Vanessa Bryant shows support for a bill named after husband Kobe and daughter Gianna, who were killed in a January 26 helicopter crash with seven other victims.
Thursday in Washington, D.C., Democrats introduced the “Kobe Bryant and Gianna Bryant Helicopter Safety Act,” which would require all helicopters certified to carry six or more people to be equipped with a Terrain Awareness and Warning System, a flight data recorder, and a cockpit voice recorder.
“I strongly urge that the United States Congress pass a federal law that would improve the safety of helicopters operating in this country,” Vanessa said in statement. “I believe there is a chance that Kobe and Gianna would still be alive today if their helicopter had been equipped with the safety equipment required by this pending federal legislation.
“I believe that these safety measures will save many lives,” she continued. “As passengers traveling on aircrafts, we assume that proper safety measures are in order to prevent accidents from happening before we fly. It’s unfortunate that this is not the case, and aircraft companies must do their part to protect lives.”
Vanessa also said she was “deeply moved” when she learned that the bill would be named after her late husband and daughter.
“Having Kobe’s and Gianna’s names associated with this federal law that has the potential to save countless lives would be a fitting tribute to their memory,” she added.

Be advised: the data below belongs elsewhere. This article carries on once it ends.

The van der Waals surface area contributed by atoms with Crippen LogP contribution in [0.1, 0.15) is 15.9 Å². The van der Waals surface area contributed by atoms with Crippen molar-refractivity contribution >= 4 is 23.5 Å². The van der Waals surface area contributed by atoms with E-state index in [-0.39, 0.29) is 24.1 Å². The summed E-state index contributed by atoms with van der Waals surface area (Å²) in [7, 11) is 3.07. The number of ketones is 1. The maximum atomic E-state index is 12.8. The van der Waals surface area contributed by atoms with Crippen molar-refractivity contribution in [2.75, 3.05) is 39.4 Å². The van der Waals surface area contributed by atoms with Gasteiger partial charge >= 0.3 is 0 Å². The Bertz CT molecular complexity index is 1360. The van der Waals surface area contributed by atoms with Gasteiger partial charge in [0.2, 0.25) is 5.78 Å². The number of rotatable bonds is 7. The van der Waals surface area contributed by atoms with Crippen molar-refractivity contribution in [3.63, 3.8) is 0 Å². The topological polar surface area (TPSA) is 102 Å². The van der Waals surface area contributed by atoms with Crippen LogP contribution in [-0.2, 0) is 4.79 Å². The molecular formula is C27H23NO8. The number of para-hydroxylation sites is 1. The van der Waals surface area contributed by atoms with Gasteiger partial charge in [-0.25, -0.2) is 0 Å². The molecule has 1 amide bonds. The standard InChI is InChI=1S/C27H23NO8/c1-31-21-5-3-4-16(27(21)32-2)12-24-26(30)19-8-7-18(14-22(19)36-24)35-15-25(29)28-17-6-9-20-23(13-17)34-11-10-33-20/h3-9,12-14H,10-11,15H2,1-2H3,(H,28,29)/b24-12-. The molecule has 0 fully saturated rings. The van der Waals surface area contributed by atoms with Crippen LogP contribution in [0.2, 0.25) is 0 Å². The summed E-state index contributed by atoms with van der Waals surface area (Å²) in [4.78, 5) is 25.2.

Vanessa also proposed that the helicopter industry should “consider renaming the black box to Mamba 8 Box in honor of the three young Mamba team players, the two Mamba coaches and the three Mamba parents onboard, equaling eight.”
While “Black Mamba” was Kobe’s nickname, “Mambacita” was Gianna’s. Additionally, the helicopter that the nine victims rode in was traveling to Mamba Sports Academy in Thousand Oaks, California, for a youth basketball game.
California Representative Brad Sherman — who introduced similar legislation in January shortly after the tragedy — told CNN that the bill unveiled on Thursday is updated, as lawmakers now have the Bryant family’s support.
In February, Vanessa filed a wrongful death suit against the helicopter’s owner, Island Express Helicopters Inc., as well as a representative or successor for late pilot Ara Zobayan, alleging negligence.
According to new court documents filed last week, Vanessa is seeking “economic damages, non-economic damages, prejudgment interest, punitive damages, and other relief as the Court deems just and proper” from the suit.
“Although the total specific amount of personal injury damages that Plaintiff seeks is TBD, Kobe Bryant’s future lost earnings equals hundreds of millions of dollars,” the legal papers stated.
In April, the surviving relatives of college baseball coach John Altobelli, his wife Keri, and their 14-year-old daughter Alyssa, as well as girls basketball coach Christina Mauser, filed separate wrongful death suits against Island Express as well.
Both Island Express and Berge Zobayan, the brother of Ara, issued similar responses to Vanessa’s lawsuit, claiming that Kobe and Gianna voluntarily assumed the risks when they boarded the chopper on the day of their deaths.
The crash also killed Sarah Chester and her 13-year-old daughter Payton.